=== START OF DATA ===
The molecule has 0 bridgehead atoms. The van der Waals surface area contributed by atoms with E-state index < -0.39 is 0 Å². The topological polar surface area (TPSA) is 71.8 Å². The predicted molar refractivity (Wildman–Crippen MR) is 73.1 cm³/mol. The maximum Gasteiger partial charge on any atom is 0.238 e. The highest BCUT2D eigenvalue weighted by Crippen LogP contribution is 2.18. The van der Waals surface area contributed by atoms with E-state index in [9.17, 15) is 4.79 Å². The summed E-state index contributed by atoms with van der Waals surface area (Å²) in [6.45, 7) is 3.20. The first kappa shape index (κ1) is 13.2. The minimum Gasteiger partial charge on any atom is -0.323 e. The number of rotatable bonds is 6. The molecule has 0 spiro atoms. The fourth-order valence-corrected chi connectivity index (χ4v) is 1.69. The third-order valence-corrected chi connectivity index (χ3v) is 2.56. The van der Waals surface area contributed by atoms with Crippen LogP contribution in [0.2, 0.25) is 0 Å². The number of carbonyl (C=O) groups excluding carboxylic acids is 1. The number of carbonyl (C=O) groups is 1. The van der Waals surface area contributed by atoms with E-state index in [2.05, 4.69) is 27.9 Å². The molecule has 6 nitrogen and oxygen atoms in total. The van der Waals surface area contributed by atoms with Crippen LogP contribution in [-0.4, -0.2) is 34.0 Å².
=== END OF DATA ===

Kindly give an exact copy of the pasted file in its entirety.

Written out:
The molecule has 0 bridgehead atoms. The van der Waals surface area contributed by atoms with E-state index < -0.39 is 0 Å². The topological polar surface area (TPSA) is 71.8 Å². The predicted molar refractivity (Wildman–Crippen MR) is 73.1 cm³/mol. The maximum Gasteiger partial charge on any atom is 0.238 e. The highest BCUT2D eigenvalue weighted by Crippen LogP contribution is 2.18. The van der Waals surface area contributed by atoms with E-state index in [9.17, 15) is 4.79 Å². The summed E-state index contributed by atoms with van der Waals surface area (Å²) in [6.45, 7) is 3.20. The first kappa shape index (κ1) is 13.2. The minimum Gasteiger partial charge on any atom is -0.323 e. The number of rotatable bonds is 6. The molecule has 0 spiro atoms. The fourth-order valence-corrected chi connectivity index (χ4v) is 1.69. The third-order valence-corrected chi connectivity index (χ3v) is 2.56. The van der Waals surface area contributed by atoms with Crippen LogP contribution in [0.2, 0.25) is 0 Å². The number of carbonyl (C=O) groups excluding carboxylic acids is 1. The number of carbonyl (C=O) groups is 1. The van der Waals surface area contributed by atoms with E-state index in [2.05, 4.69) is 27.9 Å². The molecule has 6 nitrogen and oxygen atoms in total. The van der Waals surface area contributed by atoms with Crippen LogP contribution in [-0.4, -0.2) is 34.0 Å².